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Collie is a town in the South West region of Western Australia, 213 kilometres (132 mi) south of the state capital, Perth, and 59 kilometres (37 mi) inland from the regional city and port of Bunbury. It is near the junction of the Collie and Harris Rivers, in the middle of dense jarrah forest and the only coalfields in Western Australia. At the 2011 census, Collie had a population of 6,998.
Collie is mainly known as a coal-producing centre, but also offers industrial, agricultural and aquaculture tourism industries. Muja Power station is located east of the town, and to its west is the Wellington Dam, a popular location for fishing, swimming and boating.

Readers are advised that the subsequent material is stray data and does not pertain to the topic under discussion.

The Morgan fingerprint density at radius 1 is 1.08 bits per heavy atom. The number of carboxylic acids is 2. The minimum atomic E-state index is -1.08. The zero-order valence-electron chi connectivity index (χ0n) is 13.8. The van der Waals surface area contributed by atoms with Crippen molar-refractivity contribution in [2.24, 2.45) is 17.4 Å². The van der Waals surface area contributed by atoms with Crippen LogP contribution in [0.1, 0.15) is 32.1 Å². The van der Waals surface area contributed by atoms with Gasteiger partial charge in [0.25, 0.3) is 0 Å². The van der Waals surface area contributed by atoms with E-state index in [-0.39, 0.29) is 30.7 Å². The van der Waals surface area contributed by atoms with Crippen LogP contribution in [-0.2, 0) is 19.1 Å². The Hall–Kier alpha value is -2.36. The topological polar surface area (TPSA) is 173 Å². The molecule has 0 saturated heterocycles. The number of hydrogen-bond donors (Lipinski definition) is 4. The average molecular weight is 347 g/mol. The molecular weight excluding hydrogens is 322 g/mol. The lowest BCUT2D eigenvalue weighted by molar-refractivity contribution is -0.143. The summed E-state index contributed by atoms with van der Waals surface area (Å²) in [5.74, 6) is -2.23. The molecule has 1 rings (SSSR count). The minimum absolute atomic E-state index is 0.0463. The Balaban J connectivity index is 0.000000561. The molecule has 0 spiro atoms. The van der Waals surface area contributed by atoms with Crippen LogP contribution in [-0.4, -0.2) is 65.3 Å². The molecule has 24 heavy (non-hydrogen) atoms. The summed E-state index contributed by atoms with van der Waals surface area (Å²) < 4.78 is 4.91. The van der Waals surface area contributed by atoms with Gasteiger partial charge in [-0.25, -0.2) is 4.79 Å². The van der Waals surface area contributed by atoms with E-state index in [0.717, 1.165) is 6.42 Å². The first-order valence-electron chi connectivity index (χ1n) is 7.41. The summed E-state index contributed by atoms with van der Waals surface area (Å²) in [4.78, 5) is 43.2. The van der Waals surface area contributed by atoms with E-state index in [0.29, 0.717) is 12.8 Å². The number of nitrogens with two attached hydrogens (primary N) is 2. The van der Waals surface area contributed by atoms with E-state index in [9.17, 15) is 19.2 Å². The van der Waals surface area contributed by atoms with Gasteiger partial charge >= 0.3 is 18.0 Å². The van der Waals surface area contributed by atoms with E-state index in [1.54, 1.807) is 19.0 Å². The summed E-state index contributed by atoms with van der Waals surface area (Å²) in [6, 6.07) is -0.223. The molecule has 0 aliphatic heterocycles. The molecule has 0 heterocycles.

The town is named after the river on which it is situated. James Stirling named the Collie River, which in turn is named after Dr Alexander Collie. He and William Preston were the first Europeans to explore the area in 1829.
Coal was discovered in the area by a shepherd named George Marsh in the early 1880s. The coal fields were developed in the late 1890s and the townsite surveyed and gazetted in 1897.
Collie was once referred to as a "dirty mining town", but on 8 April 2006 it won the Australian Tidy Towns Competition from finalists from six States and the Northern Territory. Collie was named the top Tidy Town because of the commitment of the community to recycling, waste management, beautification and community projects.